clock menu more-arrow no yes

Filed under:

Trade Deadline To Be A Quiet One?

Both Buster Olney of ESPN and Joel Sherman of the New York Post are saying that the MLB non-waiver trade deadline could prove to be a quiet one.

↵

From Sherman:

↵

↵
↵

An AL executive who I believe does among the best jobs of staying atop the movement offered this appraisal via e-mail this afternoon: "My calls today leave me with the impression that this will be a very quiet deadline. (Jayson) Werth, (Prince) Fielder, (Corey) Hart, (Adam) Dunn, (Josh) Willingham, Roy (Oswalt), et al could very well stay put."

↵

Again, I want to caution that there is a long time to the deadline and that I hate that I am even writing about players NOT getting traded. But the tone and sentiment from club officials is not optimistic. ...

↵

Here are more words of caution: No one saw the Yanks coming on Lee and they had a deal in principle concluded with the Mariners before Seattle veered and did a trade with Texas, instead. And with all the rumors about Haren, none tied him to the Angels until the deal was actually complete. So we will probably encounter some surprises in the next few days. But on a Wednesday afternoon the sound of pessimism and silence were most common around the majors.

↵
↵

From Olney:

↵
↵

There has been a lot of talking going on, and in the last 72 hours before the July 31 trade deadline, we'll probably see some pieces move. But in some corners of the market -- within those organizations that are sitting on the fence in the division races -- there is some sentiment building that maybe now is not the time to make a move.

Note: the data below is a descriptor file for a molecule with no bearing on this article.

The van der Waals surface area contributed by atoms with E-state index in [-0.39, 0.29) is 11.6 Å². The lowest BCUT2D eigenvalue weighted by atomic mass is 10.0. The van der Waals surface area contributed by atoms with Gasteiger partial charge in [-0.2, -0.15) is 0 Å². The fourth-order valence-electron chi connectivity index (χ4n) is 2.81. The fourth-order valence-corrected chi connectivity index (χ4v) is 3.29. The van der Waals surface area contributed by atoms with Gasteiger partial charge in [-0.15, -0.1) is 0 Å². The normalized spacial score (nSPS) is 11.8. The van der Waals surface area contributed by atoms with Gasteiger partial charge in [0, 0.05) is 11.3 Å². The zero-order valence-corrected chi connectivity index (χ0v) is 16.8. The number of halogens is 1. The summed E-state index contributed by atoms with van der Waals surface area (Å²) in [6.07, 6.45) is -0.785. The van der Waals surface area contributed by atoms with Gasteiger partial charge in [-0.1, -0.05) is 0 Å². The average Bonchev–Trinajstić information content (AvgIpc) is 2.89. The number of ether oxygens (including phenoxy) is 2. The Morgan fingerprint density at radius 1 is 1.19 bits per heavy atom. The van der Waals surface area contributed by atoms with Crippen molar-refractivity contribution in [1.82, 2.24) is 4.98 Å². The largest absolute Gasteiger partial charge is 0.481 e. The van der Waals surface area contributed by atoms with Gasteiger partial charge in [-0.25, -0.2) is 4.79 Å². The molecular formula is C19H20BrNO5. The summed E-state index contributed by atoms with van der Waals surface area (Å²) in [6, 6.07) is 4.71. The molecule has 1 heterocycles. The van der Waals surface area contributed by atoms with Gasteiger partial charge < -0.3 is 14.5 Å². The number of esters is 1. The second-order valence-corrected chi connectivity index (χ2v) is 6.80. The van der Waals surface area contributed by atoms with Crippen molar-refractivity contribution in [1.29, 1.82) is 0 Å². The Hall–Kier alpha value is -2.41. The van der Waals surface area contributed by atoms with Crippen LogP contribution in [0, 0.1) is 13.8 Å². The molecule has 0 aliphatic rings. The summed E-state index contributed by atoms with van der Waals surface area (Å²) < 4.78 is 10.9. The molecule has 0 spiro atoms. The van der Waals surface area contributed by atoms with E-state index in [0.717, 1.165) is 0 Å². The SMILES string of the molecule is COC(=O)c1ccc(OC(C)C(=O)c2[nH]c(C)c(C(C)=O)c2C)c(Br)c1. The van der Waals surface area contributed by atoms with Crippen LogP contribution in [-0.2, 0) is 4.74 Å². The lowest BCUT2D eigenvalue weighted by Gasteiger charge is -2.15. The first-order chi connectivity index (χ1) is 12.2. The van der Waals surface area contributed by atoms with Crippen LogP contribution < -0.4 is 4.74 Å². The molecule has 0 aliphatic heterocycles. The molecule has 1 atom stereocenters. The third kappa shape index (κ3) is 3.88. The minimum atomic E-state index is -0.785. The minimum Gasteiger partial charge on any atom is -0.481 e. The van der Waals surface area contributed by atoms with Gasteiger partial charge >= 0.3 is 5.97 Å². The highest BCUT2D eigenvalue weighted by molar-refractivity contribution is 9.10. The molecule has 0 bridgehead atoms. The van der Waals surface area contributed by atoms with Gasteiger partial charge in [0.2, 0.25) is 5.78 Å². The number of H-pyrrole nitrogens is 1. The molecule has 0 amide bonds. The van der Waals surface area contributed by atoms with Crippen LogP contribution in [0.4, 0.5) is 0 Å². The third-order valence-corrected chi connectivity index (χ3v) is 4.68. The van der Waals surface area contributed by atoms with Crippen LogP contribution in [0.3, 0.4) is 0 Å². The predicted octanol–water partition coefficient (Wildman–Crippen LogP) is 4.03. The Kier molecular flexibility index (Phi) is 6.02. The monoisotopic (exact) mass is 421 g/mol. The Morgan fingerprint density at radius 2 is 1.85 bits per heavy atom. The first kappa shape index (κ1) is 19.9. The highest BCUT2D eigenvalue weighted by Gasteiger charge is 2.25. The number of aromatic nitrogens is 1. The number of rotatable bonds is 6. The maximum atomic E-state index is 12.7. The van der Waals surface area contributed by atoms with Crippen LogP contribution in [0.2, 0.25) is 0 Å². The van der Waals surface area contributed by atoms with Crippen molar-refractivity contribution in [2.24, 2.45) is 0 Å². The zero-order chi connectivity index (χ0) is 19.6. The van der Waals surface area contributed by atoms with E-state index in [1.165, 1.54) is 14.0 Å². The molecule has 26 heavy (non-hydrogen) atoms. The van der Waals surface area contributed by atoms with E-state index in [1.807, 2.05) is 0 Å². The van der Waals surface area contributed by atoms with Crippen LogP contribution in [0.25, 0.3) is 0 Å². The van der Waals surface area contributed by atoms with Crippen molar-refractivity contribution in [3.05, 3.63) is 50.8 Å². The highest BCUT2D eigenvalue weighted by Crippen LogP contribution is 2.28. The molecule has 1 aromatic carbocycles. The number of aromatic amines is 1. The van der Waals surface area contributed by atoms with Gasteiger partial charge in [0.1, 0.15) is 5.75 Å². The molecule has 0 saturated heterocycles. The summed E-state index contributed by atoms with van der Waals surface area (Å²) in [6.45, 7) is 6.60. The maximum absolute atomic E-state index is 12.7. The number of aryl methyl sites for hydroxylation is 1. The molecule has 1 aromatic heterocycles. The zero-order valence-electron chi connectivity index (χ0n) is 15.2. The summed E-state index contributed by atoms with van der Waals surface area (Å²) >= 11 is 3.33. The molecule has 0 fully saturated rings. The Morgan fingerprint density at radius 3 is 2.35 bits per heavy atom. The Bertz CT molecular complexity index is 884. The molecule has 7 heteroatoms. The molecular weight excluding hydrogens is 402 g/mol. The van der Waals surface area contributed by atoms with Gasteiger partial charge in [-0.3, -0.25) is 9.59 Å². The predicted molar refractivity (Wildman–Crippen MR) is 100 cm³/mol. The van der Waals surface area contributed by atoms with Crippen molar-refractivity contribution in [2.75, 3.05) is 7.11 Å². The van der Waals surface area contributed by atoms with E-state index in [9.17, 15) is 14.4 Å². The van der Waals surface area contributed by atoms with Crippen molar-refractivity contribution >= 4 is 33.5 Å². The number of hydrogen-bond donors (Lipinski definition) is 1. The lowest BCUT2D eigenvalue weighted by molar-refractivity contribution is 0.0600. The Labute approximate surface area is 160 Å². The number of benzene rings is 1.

↵

"There's really not a ton of players on the market right now in the impactful category," [Colorado GM Dan] O'Dowd said. "There's one in particular I think if we're not able to acquire by the 31st probably wouldn't be there. The rest we've come across I don't think the 31st is necessarily a firm deadline."

↵

I've heard this a lot from folks in other offices in recent days. Which is why you might not be seeing a whole lot of deals in the last hours before the soft trade deadline of July 31.

↵
↵

There is always more speculation that action around the MLB trade deadline, so this isn't that much of a surprise. Sellers always ask for more than they should reasonably expect, and buyers are always petrified of giving up too much. 

↵

Thus, since everyone is afraid of making a mistake a lot of what you hear about doesn't get done.

↵